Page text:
Melrose Park Fire Chief Rick Beltrame

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Rick Beltrame
Rick Beltrame

Growing up, Rick Beltrame didn’t have to look very far to know what direction to head in life. Both his father and his brother were police officers, so he knew he wanted to do something with public service.

He took both police and fire tests, and when the call came from the Melrose Park Fire Department, he answered and never looked back. On June 1, 1981, he became a firefighter for the town he has lived in all his life. And less than 25 years later, on May 1, 2005, he rose to the position of chief, which he looks back upon as the high point in his career.

Beltrame recalls his years as a fireman fondly. “You work 24 straight hours. You live with a group of men, holidays, Sundays, it doesn’t matter the day. And they become your family for that one day,” he explains. “It isn’t your typical 9 to 5 job. And it takes awhile to get used to.”

What lightens the load is being able to relate to your coworkers, he says. “If you’re going to be the odd ball and you can’t get along with your coworkers, it’ll be like you’re in prison for 24 hours.”

Over the years, Beltrame has responded to many calls. The one that has stands out most vividly was a domestic violence case back in 1993.

“I remember making an ambulance call for a domestic dispute between a boyfriend and his girlfriend. He had run her over with his car, and one of her legs was completely crushed,” he recalls. “When we were transporting her to the hospital, she was screaming the entire way. She was just in so much pain. I saw her two months later, and her leg was amputated up to her knee, but she still came into our station to thank us for helping her.”

The key to being a good fire chief is to deal with each personality differently, according to Beltrame.

“You have to deal with those personalities to get the best work out of them: not the most, but the best,” he explains. “You have to be able to get respect from your men so they will work for you and do their job.”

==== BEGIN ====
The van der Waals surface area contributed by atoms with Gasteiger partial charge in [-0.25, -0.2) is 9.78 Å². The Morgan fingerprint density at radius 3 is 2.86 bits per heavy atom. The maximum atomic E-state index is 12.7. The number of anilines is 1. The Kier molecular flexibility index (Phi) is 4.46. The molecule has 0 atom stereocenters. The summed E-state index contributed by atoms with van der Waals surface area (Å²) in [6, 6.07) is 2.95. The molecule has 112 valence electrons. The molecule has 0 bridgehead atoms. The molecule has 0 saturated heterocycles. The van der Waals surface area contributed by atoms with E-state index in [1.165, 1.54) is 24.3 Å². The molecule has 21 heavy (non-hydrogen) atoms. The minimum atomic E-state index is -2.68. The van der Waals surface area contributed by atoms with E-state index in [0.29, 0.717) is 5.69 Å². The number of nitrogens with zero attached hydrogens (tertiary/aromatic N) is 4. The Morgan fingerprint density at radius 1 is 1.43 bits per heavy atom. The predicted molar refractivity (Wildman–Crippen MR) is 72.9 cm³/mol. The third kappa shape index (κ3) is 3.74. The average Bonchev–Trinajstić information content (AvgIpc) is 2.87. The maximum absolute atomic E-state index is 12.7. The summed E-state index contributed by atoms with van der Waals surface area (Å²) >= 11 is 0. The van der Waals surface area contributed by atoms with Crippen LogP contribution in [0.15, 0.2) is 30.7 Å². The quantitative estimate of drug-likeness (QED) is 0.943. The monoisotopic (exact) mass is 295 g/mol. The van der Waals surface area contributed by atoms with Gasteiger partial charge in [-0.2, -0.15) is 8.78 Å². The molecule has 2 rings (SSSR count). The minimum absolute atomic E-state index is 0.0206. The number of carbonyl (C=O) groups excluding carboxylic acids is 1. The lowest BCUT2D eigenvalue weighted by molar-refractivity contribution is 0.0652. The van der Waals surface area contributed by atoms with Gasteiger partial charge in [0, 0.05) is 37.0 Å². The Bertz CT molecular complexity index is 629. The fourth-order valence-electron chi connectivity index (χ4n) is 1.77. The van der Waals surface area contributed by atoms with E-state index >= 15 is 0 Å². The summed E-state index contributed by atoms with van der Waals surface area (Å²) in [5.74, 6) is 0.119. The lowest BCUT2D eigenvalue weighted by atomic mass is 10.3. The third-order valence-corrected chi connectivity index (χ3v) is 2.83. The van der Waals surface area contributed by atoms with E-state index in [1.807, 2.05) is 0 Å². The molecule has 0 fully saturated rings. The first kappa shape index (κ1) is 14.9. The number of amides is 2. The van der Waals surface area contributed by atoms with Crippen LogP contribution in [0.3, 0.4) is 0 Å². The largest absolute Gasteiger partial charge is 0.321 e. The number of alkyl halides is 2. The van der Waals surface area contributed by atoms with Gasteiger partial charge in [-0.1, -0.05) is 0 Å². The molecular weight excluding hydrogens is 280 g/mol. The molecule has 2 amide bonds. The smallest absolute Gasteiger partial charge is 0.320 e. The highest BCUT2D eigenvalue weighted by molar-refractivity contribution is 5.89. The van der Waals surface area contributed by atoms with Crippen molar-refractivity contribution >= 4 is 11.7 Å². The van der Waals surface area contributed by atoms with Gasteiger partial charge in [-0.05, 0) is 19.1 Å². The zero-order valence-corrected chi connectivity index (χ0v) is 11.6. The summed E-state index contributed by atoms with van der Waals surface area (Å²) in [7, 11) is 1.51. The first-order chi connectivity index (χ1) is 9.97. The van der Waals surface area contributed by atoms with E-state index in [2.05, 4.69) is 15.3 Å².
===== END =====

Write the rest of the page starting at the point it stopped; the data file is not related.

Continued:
“If you don’t have respect you’ll have nothing but personal problems in your department,” he continues. “The men will come in late, they won’t train, and they won’t care about their job. It leads to a very unhappy group.”

Those considering a career in firefighting today might want to explore becoming a paramedic as an alternative, Beltrame suggests.

“Calls for fires are down, but most emergencies require an ambulance,” he says. “And a paramedic is the highest rank you can attain on an ambulance.”

“I would get a four-year degree in either fire science or a related curriculum,” he urges. “When I entered the field, I was a college graduate, but there were very few, whereas now all the new employees have either two- or four-year college degrees.”

As for his own career path, Beltrame wouldn’t change it for anything. “It’s a fulfilling job, where you help people who need help,” he says. “I feel lucky and blessed to be able to reach the position of fire chief in the city I’ve lived in my whole life.”

About Mara Calvello

Mara Calvello has lived in Chicago her entire life and couldn’t imagine living anywhere else. After growing up in Lisle and attending Lisle High School, she went to Elmhurst College where she received a bachelors of arts. In her spare time, she enjoys reading, going to the movies, spending time with her friends and family, traveling, and eating at the family restaurant, Tufano’s.

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